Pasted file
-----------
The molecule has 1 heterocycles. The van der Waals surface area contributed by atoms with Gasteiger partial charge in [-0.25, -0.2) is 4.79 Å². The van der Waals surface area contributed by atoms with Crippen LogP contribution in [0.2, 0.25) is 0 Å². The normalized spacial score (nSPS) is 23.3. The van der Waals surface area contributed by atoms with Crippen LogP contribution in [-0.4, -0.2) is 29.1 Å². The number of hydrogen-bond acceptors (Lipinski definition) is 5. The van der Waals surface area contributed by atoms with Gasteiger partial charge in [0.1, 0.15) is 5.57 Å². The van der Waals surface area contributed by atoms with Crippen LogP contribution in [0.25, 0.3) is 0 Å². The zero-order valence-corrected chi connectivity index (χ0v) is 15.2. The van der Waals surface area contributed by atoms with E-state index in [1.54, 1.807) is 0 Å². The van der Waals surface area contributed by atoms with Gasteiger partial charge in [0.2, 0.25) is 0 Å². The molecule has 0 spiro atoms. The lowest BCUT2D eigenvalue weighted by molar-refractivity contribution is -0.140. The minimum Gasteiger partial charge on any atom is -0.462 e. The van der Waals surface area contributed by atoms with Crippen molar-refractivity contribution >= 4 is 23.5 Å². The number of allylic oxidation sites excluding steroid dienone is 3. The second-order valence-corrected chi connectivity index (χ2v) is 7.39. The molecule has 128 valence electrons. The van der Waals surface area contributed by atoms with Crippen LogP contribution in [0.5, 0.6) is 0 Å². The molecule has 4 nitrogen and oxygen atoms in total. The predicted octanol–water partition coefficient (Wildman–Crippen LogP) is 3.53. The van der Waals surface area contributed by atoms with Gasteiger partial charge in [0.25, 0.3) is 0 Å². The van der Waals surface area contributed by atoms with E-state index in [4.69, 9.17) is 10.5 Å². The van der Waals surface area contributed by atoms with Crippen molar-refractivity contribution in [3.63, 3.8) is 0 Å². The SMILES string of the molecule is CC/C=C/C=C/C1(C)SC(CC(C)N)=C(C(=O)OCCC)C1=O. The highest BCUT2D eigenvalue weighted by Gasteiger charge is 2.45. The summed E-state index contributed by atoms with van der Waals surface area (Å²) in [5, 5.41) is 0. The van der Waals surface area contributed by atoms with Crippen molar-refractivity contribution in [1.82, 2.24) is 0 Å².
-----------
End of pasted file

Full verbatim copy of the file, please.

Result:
The molecule has 1 heterocycles. The van der Waals surface area contributed by atoms with Gasteiger partial charge in [-0.25, -0.2) is 4.79 Å². The van der Waals surface area contributed by atoms with Crippen LogP contribution in [0.2, 0.25) is 0 Å². The normalized spacial score (nSPS) is 23.3. The van der Waals surface area contributed by atoms with Crippen LogP contribution in [-0.4, -0.2) is 29.1 Å². The number of hydrogen-bond acceptors (Lipinski definition) is 5. The van der Waals surface area contributed by atoms with Gasteiger partial charge in [0.1, 0.15) is 5.57 Å². The van der Waals surface area contributed by atoms with Crippen LogP contribution in [0.25, 0.3) is 0 Å². The zero-order valence-corrected chi connectivity index (χ0v) is 15.2. The van der Waals surface area contributed by atoms with E-state index in [1.54, 1.807) is 0 Å². The van der Waals surface area contributed by atoms with Gasteiger partial charge in [0.2, 0.25) is 0 Å². The molecule has 0 spiro atoms. The lowest BCUT2D eigenvalue weighted by molar-refractivity contribution is -0.140. The minimum Gasteiger partial charge on any atom is -0.462 e. The van der Waals surface area contributed by atoms with Crippen molar-refractivity contribution >= 4 is 23.5 Å². The number of allylic oxidation sites excluding steroid dienone is 3. The second-order valence-corrected chi connectivity index (χ2v) is 7.39. The molecule has 128 valence electrons. The van der Waals surface area contributed by atoms with Crippen LogP contribution in [0.5, 0.6) is 0 Å². The molecule has 4 nitrogen and oxygen atoms in total. The predicted octanol–water partition coefficient (Wildman–Crippen LogP) is 3.53. The van der Waals surface area contributed by atoms with Gasteiger partial charge in [0.25, 0.3) is 0 Å². The van der Waals surface area contributed by atoms with E-state index in [4.69, 9.17) is 10.5 Å². The van der Waals surface area contributed by atoms with Crippen molar-refractivity contribution in [3.63, 3.8) is 0 Å². The SMILES string of the molecule is CC/C=C/C=C/C1(C)SC(CC(C)N)=C(C(=O)OCCC)C1=O. The highest BCUT2D eigenvalue weighted by Gasteiger charge is 2.45. The summed E-state index contributed by atoms with van der Waals surface area (Å²) in [5, 5.41) is 0. The van der Waals surface area contributed by atoms with Crippen molar-refractivity contribution in [1.82, 2.24) is 0 Å².